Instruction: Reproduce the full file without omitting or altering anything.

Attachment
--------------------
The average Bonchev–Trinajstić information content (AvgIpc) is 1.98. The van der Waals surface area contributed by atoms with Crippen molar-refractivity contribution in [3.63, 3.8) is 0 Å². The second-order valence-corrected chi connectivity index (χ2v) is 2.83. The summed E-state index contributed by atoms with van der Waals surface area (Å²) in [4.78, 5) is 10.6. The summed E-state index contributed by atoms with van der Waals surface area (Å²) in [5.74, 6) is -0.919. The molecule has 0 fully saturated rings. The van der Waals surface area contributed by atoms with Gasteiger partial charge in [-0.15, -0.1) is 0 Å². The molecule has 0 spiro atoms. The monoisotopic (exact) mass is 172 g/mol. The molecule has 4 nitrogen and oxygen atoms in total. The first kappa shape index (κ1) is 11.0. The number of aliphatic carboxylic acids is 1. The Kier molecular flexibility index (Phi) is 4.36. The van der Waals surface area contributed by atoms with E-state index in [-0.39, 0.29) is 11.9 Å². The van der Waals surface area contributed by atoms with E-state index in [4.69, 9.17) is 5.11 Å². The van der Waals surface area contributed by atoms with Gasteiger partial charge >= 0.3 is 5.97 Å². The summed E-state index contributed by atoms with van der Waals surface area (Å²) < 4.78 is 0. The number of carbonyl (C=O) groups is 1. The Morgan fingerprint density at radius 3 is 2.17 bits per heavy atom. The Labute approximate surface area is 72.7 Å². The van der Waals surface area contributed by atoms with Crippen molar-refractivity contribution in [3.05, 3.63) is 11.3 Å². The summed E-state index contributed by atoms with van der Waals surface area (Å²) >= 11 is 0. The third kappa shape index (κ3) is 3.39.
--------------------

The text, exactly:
The average Bonchev–Trinajstić information content (AvgIpc) is 1.98. The van der Waals surface area contributed by atoms with Crippen molar-refractivity contribution in [3.63, 3.8) is 0 Å². The second-order valence-corrected chi connectivity index (χ2v) is 2.83. The summed E-state index contributed by atoms with van der Waals surface area (Å²) in [4.78, 5) is 10.6. The summed E-state index contributed by atoms with van der Waals surface area (Å²) in [5.74, 6) is -0.919. The molecule has 0 fully saturated rings. The van der Waals surface area contributed by atoms with Gasteiger partial charge in [-0.15, -0.1) is 0 Å². The molecule has 0 spiro atoms. The monoisotopic (exact) mass is 172 g/mol. The molecule has 4 nitrogen and oxygen atoms in total. The first kappa shape index (κ1) is 11.0. The number of aliphatic carboxylic acids is 1. The Kier molecular flexibility index (Phi) is 4.36. The van der Waals surface area contributed by atoms with E-state index in [-0.39, 0.29) is 11.9 Å². The van der Waals surface area contributed by atoms with E-state index in [4.69, 9.17) is 5.11 Å². The van der Waals surface area contributed by atoms with Gasteiger partial charge >= 0.3 is 5.97 Å². The summed E-state index contributed by atoms with van der Waals surface area (Å²) < 4.78 is 0. The number of carbonyl (C=O) groups is 1. The Morgan fingerprint density at radius 3 is 2.17 bits per heavy atom. The Labute approximate surface area is 72.7 Å². The van der Waals surface area contributed by atoms with Crippen molar-refractivity contribution in [3.05, 3.63) is 11.3 Å². The summed E-state index contributed by atoms with van der Waals surface area (Å²) >= 11 is 0. The third kappa shape index (κ3) is 3.39.